“Eating is more intimate in a lot of ways than sex, and I promise it happens a lot more often, and regularly.”

Ali Berlow laughs as she says this. The woman who founded the Island Grown Initiative a decade ago, wrote The Mobile Poultry Slaughterhouse and was the founding editor and is still the co-publisher of Edible Vineyard knows what she’s talking about.

Her most recent book, The Food Activist’s Handbook: Big & Small Things You Can Do to Help Provide Fresh, Healthy Food for Your Community, was published earlier this month. The book is 320 pages designed to empower, instead of making people intimidated by the overwhelming state of food in America. It may well be viewed as the Our Bodies, Ourselves of healthy eating.

“It’s a nonconformist approach,” Mrs. Berlow says. “You don’t have to start on page 23 or go in order. Look at the table of contents and see where you should start, because I set it up so whatever you need, you can find big and small actions. It’s really a 360-degree view of food, broken into increments. Whether you’re a teenager, a teacher, a lawyer, an artist, whatever, in the culture of your specific community, there are actions to take, organizations that can help.”

The reality of today’s confusing world of GMOs, food labeling, powerlessness and wanting to do the right thing isn’t lost on Mrs. Berlow. She found the more she learned, the more she wanted to know.

“I didn’t grow up thinking I would create a humane chicken slaughter unit, but I would want animals to be treated humanely,” she says. “Reading books like The Omnivore’s Dilemma and watching documentaries like Food Inc., I left feeling almost defeated,” she confesses. “My colleague Noli Taylor [Island Grown Schools director] has a great perspective: ‘I can only change what I can see.’”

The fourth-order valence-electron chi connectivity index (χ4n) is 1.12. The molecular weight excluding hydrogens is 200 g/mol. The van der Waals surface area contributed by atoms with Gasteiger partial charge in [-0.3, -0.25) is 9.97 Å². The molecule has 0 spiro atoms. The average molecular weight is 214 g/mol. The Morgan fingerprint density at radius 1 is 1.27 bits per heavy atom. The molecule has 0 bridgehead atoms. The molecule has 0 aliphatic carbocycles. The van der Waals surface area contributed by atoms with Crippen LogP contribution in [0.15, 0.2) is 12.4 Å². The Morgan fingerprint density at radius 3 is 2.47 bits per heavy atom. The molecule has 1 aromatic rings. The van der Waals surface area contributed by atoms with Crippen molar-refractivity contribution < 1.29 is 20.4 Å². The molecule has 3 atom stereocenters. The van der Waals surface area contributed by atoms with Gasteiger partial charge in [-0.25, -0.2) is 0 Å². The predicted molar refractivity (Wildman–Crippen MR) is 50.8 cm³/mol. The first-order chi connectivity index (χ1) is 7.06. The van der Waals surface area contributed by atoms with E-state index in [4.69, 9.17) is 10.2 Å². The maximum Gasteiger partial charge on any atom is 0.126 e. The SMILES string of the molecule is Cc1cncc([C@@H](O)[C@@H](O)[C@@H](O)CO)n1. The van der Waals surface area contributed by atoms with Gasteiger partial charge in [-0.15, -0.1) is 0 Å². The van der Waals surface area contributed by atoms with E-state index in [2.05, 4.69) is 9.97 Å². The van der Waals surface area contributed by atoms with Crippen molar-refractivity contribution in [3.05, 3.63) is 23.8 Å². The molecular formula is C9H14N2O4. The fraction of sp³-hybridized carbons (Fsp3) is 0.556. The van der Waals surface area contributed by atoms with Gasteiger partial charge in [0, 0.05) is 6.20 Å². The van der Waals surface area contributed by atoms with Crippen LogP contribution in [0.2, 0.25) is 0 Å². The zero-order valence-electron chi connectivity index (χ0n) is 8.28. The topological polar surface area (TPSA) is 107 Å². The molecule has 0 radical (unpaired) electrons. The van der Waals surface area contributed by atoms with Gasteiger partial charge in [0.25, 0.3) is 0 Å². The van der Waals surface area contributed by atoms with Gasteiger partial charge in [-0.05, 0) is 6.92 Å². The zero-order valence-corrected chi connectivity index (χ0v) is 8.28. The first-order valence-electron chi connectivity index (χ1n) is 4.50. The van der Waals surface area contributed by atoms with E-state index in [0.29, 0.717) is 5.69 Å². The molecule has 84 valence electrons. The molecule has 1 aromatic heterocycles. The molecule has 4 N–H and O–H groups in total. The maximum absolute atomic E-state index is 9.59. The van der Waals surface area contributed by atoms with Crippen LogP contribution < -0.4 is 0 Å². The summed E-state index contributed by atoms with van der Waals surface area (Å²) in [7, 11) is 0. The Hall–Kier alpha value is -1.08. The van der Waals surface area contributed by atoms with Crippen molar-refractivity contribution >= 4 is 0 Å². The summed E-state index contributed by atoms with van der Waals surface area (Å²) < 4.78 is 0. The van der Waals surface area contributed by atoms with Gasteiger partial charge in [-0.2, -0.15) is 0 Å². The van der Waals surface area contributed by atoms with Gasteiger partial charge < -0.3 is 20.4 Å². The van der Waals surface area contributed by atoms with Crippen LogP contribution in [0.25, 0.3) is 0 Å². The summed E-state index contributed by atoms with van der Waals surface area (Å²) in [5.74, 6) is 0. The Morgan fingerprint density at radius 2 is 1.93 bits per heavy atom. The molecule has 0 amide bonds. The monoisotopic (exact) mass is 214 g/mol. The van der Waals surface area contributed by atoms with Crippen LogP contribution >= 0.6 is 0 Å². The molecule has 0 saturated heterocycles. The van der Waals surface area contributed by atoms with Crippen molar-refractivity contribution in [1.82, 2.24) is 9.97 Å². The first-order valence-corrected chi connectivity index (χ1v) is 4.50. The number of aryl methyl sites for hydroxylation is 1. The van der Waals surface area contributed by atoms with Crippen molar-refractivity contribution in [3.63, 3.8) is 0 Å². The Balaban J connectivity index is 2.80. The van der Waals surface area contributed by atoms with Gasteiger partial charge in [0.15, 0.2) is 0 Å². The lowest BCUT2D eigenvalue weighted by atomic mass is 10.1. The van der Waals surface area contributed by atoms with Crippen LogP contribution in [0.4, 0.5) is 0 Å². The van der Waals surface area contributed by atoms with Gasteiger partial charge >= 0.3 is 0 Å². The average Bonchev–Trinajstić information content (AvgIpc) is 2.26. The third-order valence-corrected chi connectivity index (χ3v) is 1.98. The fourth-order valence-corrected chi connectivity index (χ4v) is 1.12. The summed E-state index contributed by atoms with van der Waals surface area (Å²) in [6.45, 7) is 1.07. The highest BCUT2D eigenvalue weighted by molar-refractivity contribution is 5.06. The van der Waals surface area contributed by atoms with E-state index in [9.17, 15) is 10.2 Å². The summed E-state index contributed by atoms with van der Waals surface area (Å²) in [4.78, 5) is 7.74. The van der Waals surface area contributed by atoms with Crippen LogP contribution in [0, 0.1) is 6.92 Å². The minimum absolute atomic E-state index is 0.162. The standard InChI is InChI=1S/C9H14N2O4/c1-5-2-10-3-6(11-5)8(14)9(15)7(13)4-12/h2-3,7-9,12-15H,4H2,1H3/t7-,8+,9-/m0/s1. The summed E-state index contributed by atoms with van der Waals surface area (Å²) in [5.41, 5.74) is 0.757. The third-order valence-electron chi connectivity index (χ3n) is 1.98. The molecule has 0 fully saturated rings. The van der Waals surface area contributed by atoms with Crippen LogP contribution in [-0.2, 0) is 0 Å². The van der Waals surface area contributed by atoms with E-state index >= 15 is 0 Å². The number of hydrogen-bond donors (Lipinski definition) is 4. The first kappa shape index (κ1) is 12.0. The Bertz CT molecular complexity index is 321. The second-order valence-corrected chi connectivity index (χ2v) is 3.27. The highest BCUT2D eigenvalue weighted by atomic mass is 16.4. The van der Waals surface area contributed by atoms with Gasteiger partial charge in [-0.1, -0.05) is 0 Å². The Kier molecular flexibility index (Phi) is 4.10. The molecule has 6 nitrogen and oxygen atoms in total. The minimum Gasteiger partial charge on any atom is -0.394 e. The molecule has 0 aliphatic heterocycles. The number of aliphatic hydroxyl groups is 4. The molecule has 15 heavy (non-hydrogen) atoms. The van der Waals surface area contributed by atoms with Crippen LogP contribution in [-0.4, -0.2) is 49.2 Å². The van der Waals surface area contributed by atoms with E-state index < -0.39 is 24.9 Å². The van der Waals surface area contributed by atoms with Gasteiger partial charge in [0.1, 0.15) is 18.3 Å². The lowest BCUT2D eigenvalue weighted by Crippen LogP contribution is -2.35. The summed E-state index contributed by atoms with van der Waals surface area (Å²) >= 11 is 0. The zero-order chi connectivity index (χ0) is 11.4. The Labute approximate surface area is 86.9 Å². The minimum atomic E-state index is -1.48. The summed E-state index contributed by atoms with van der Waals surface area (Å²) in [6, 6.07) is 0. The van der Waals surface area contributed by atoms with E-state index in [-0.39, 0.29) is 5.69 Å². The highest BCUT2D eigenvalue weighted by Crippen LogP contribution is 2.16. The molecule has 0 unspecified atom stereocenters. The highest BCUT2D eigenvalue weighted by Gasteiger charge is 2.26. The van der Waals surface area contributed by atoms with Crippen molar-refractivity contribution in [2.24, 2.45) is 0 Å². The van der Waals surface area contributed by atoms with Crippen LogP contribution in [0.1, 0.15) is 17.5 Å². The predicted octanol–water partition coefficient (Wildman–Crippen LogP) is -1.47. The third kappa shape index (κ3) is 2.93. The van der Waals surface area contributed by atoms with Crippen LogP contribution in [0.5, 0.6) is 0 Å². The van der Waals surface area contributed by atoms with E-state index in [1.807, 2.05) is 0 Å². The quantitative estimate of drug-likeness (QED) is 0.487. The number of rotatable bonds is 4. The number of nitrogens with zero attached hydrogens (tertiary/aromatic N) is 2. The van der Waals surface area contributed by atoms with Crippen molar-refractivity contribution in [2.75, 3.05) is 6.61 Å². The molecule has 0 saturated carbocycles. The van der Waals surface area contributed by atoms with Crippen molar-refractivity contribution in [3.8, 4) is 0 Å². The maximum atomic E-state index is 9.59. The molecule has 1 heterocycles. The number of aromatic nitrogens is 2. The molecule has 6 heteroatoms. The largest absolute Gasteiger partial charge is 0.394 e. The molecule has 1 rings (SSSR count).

Getting started is everything. Mrs. Berlow, who has a degree in anthropology, recognizes the needs and obstacles in urban Detroit are very different from rural Kansas, yet the beginning is the same.

“The basic strategy that applies everywhere is simple. Look at my community, find the experts, glean information from them and figure out how to apply them.”

She doesn’t mean with a tractor or a hoe, either. Laughing again, she says, “People think I’m a farmer because I write about resilient sustainable food systems... and I’m never gonna be a farmer. I’m barely a gardener! But what can you do? That’s the trick. I can research. Google, compile, call, ask, keep searching. That’s how the mobile poultry slaughter unit came about . . . and my first book . . . and The Food Activist’s Handbook. Whatever your skills, you can find ways to make a difference.”

Sections devoted to Meatless Mondays, Potlucks with Purpose, Farmer Dinners, Start a Film Festival or Seed Library, Cook for Someone with Cancer, Hold a Poetry Workshop all aim to create a group of people around a common purpose.

“I had one Mom tell me this is perfect for her because she has no time and already feels overwhelmed. It’s in small bites she can take in, but also apply it, which is what she really wants. And that’s why I didn’t write it as a long form, because a lot of the actions are small. But that makes them do-able. My husband was teasing me, ‘It’s like the manual of a car.’ At first I didn’t like it, but then he explained, ‘This is helpful. ‘What’s broken?’ ‘How do I fix this?’ ‘What does this mean?’”

Always more to learn, to do, to seek, Ali Berlow loves the challenge. But even more, she loves the idea of passing it on. On May 6, she accompanied Mrs. Taylor and some Vineyard high school seniors to the State House in Boston to watch them present to the assembled legislators about the impact of the Vineyard’s Farm to School programs.

“I was standing in a packed room, watching my work in action,” she remembers. “To see the next generation taking the work and the message and moving it forward, that’s what this book is supposed to do, I hope. The day after publication, I couldn’t think of anything better or anywhere I’d rather be than with Noli, who helped us start Island Grown Schools. Just standing there, taking it in.”